‘PRODUCT OF SPECULATION’ PECO presscon aims to confuse public – ERC

Marcelo Cacho, head of Panay Electric Co.’s Public Engagement and Government Affairs, briefs reporters on Nov. 14, 2019 in Makati City during a press conference that the Energy Regulatory Commission has distanced itself from.
Marcelo Cacho, head of Panay Electric Co.’s Public Engagement and Government Affairs, briefs reporters on Nov. 14, 2019 in Makati City during a press conference that the Energy Regulatory Commission has distanced itself from.

ILOILO City – The Energy Regulatory Commission (ERC) slammed Panay Electric Co. (PECO) for making it appear that the agency was part of a recent press conference that the franchise-less power distributor held in Metro Manila.

ERC remains independent in the discharge of its functions, including the conduct of investigations, stressed Chairperson Agnes Devanadera.

“The ERC has no participation, in any manner, in the said (Nov. 14) press conference,” stressed Devanadera.

ERC has completed its field inspection and data gathering on the series of pole fire incidents in this city.

“The findings of the technical team will be presented to the Commission on Monday (today, Nov. 18) and released to the public accordingly,” said Devanadera.  

Days before the press conference, PECO, through its legal team Divina Law, invited members of the Metro Manila media stating, “The Energy Regulatory Commission (ERC) has conducted an investigation on the maintenance of the distribution lines of Panay Electric Co. (PECO) to shed light on the situation. They recently completed the investigation and we are pleased to invite you to a press briefing of PECO and its counsel, the Divina Law, on Nov. 14, Thursday, 10 a.m. so that we would be able to share the results of the findings and the outcome of the ERC hearing.”

During the press conference, PECO had a projector screen that flashed “PECO ERC PRESSCON, an enlightened past, a bright future.”

Criticizing the press conference, Devanadera stressed, “Premature reporting of the outcome of our investigation is but a product of speculation that serves no purpose, except to confuse the public.”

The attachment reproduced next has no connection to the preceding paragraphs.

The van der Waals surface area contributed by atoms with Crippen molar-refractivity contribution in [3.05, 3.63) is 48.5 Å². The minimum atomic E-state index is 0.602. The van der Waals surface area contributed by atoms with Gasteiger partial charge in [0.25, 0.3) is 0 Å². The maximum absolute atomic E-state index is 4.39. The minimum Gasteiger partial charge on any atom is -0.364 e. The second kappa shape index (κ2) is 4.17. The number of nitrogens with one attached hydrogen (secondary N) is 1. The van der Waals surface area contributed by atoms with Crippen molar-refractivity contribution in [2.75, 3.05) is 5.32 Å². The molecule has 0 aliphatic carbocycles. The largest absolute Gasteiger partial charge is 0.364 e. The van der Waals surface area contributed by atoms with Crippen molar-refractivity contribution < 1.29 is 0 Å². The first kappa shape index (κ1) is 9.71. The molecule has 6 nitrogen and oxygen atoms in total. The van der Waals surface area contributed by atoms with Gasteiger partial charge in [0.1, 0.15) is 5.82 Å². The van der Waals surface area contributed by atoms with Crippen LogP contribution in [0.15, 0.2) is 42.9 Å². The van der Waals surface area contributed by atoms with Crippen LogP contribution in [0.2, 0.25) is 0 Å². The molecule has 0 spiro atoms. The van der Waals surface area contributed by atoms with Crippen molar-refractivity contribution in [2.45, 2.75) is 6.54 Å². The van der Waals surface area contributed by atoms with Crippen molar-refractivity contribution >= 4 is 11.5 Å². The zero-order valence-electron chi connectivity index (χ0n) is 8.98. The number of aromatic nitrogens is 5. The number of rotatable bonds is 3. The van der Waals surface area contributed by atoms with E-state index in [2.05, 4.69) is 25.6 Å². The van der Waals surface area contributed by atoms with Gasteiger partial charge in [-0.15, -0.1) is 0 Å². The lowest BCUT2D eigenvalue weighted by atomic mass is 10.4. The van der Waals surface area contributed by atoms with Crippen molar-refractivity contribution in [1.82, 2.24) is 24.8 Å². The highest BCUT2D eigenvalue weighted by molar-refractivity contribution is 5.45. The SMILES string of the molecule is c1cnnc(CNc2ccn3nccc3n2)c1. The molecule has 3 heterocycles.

ERC investigated the pole fires after receiving a complaint from Mayor Jerry Treñas.

“In the past few days, we are alarmed to have received information that multiple fires broke out all over the city of Iloilo, the causes of which were directly attributable to poorly-maintained facilities owned by PECO,” read part of Treñas’ letter to the ERC.

According to Devanadera, “the parties concerned have been summoned by the Commission to shed light on these incidents” on Oct. 30.

ERC dispatched an inspection team in the first week of November. It looked into the various aspects of PECO’s distribution system. 
The Commission likewise directed PECO to submit a written comprehensive report on the pole fire incidents.

“It would be prudent for the Commission to evaluate and analyze the situation surrounding the reported pole fire incidents holistically and not on a per incident or asset basis. The way that the poles are maintained over the years and the remaining useful life of the poles also need to be looked into. We are mindful of the urgency of resolving this matter and we wish to assure the public that this is among the priority concerns of the Commission,” said Devanadera.

Bureau of Fire Protection (BFP) records submitted to the ERC showed that from Jan. 1, 2014 to Oct. 29, 2019 a total of 2,887 fire incidents occurred in Iloilo City, with pole fires numbering 1,464 cases, or 51.187 percent of all fire incidents during the almost six-year period.

Two hundred and twenty-four pole fires occurred out of the 427 fire incidents in 2014, while 228 cases of pole fires happened in 2015, 303 cases in 2016, 275 incidents in 2017, and another 233 pole fires in 2018.
A total of 201 pole fires erupted in the city from January to Oct. 27, 2019.

Iloilo City fire marshal Chief Inspector Christopher Regencia reiterated that telecommunications companies’ wires usually carry a 24-volt charge as opposed to PECO wires which has a 220-voltage charge and said, “Only electricity wires, either damaged or overloaded, can cause fires and not telephone or cable TV wires.”

PECO, whose franchise expired on Jan. 19 this year, failed to convince Congress to renew it on the heels of mounting consumer complaints on the poor quality of its service.

It is currently operating on a provisional Certificate of Public Convenience and Necessity (CPCN) from the ERC until the new distribution utility, More Electric and Power Corp., completes its full takeover of the city’s distribution system./PN


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